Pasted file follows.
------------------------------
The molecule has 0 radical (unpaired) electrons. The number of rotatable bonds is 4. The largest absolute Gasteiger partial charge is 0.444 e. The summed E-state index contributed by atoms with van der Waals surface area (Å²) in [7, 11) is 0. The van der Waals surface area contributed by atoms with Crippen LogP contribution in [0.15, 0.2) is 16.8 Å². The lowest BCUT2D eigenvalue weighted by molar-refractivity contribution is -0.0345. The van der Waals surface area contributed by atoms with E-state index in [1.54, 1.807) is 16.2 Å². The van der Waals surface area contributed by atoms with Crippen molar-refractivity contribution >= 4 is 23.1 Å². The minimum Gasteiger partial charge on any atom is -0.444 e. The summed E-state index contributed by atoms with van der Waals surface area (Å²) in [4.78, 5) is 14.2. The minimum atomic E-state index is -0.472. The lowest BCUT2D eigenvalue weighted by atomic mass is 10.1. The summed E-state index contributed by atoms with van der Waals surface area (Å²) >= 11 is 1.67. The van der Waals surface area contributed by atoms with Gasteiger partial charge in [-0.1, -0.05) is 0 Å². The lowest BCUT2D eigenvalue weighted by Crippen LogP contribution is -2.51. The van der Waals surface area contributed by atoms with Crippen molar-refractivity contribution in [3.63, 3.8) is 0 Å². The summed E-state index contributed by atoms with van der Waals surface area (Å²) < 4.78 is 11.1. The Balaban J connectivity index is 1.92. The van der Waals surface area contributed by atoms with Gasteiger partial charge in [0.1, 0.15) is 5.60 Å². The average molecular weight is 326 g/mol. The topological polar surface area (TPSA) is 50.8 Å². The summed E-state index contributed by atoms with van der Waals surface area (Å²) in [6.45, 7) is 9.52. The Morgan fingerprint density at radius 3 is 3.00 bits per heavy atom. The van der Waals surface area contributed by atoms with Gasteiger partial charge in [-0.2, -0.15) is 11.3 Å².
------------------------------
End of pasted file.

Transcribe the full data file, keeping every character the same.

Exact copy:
The molecule has 0 radical (unpaired) electrons. The number of rotatable bonds is 4. The largest absolute Gasteiger partial charge is 0.444 e. The summed E-state index contributed by atoms with van der Waals surface area (Å²) in [7, 11) is 0. The van der Waals surface area contributed by atoms with Crippen LogP contribution in [0.15, 0.2) is 16.8 Å². The lowest BCUT2D eigenvalue weighted by molar-refractivity contribution is -0.0345. The van der Waals surface area contributed by atoms with E-state index in [1.54, 1.807) is 16.2 Å². The van der Waals surface area contributed by atoms with Crippen molar-refractivity contribution >= 4 is 23.1 Å². The minimum Gasteiger partial charge on any atom is -0.444 e. The summed E-state index contributed by atoms with van der Waals surface area (Å²) in [4.78, 5) is 14.2. The minimum atomic E-state index is -0.472. The lowest BCUT2D eigenvalue weighted by atomic mass is 10.1. The summed E-state index contributed by atoms with van der Waals surface area (Å²) >= 11 is 1.67. The van der Waals surface area contributed by atoms with Gasteiger partial charge in [-0.1, -0.05) is 0 Å². The lowest BCUT2D eigenvalue weighted by Crippen LogP contribution is -2.51. The van der Waals surface area contributed by atoms with Crippen molar-refractivity contribution in [3.63, 3.8) is 0 Å². The summed E-state index contributed by atoms with van der Waals surface area (Å²) < 4.78 is 11.1. The Balaban J connectivity index is 1.92. The van der Waals surface area contributed by atoms with Gasteiger partial charge in [0.1, 0.15) is 5.60 Å². The average molecular weight is 326 g/mol. The topological polar surface area (TPSA) is 50.8 Å². The summed E-state index contributed by atoms with van der Waals surface area (Å²) in [6.45, 7) is 9.52. The Morgan fingerprint density at radius 3 is 3.00 bits per heavy atom. The van der Waals surface area contributed by atoms with Gasteiger partial charge in [-0.2, -0.15) is 11.3 Å².